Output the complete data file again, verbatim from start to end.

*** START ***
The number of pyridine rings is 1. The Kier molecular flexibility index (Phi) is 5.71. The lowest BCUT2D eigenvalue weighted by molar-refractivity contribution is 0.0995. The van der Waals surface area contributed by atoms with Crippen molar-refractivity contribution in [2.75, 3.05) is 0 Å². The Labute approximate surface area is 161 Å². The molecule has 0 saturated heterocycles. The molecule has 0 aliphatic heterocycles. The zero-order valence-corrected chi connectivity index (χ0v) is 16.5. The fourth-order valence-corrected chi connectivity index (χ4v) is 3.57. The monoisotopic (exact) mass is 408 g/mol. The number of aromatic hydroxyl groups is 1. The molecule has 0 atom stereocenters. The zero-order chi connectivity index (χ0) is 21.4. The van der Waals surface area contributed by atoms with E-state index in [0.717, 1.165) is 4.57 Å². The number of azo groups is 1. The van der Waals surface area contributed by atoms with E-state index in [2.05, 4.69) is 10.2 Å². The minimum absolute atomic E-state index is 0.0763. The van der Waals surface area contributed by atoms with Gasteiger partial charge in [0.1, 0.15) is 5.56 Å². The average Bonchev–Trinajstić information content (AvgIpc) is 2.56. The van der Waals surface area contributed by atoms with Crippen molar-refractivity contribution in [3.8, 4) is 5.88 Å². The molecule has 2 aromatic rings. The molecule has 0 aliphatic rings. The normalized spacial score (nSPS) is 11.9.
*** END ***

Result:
The number of pyridine rings is 1. The Kier molecular flexibility index (Phi) is 5.71. The lowest BCUT2D eigenvalue weighted by molar-refractivity contribution is 0.0995. The van der Waals surface area contributed by atoms with Crippen molar-refractivity contribution in [2.75, 3.05) is 0 Å². The Labute approximate surface area is 161 Å². The molecule has 0 saturated heterocycles. The molecule has 0 aliphatic heterocycles. The zero-order valence-corrected chi connectivity index (χ0v) is 16.5. The fourth-order valence-corrected chi connectivity index (χ4v) is 3.57. The monoisotopic (exact) mass is 408 g/mol. The number of aromatic hydroxyl groups is 1. The molecule has 0 atom stereocenters. The zero-order chi connectivity index (χ0) is 21.4. The van der Waals surface area contributed by atoms with E-state index in [0.717, 1.165) is 4.57 Å². The number of azo groups is 1. The van der Waals surface area contributed by atoms with E-state index in [2.05, 4.69) is 10.2 Å². The minimum absolute atomic E-state index is 0.0763. The van der Waals surface area contributed by atoms with Gasteiger partial charge in [0.1, 0.15) is 5.56 Å². The average Bonchev–Trinajstić information content (AvgIpc) is 2.56. The van der Waals surface area contributed by atoms with Crippen molar-refractivity contribution in [3.8, 4) is 5.88 Å². The molecule has 2 aromatic rings. The molecule has 0 aliphatic rings. The normalized spacial score (nSPS) is 11.9.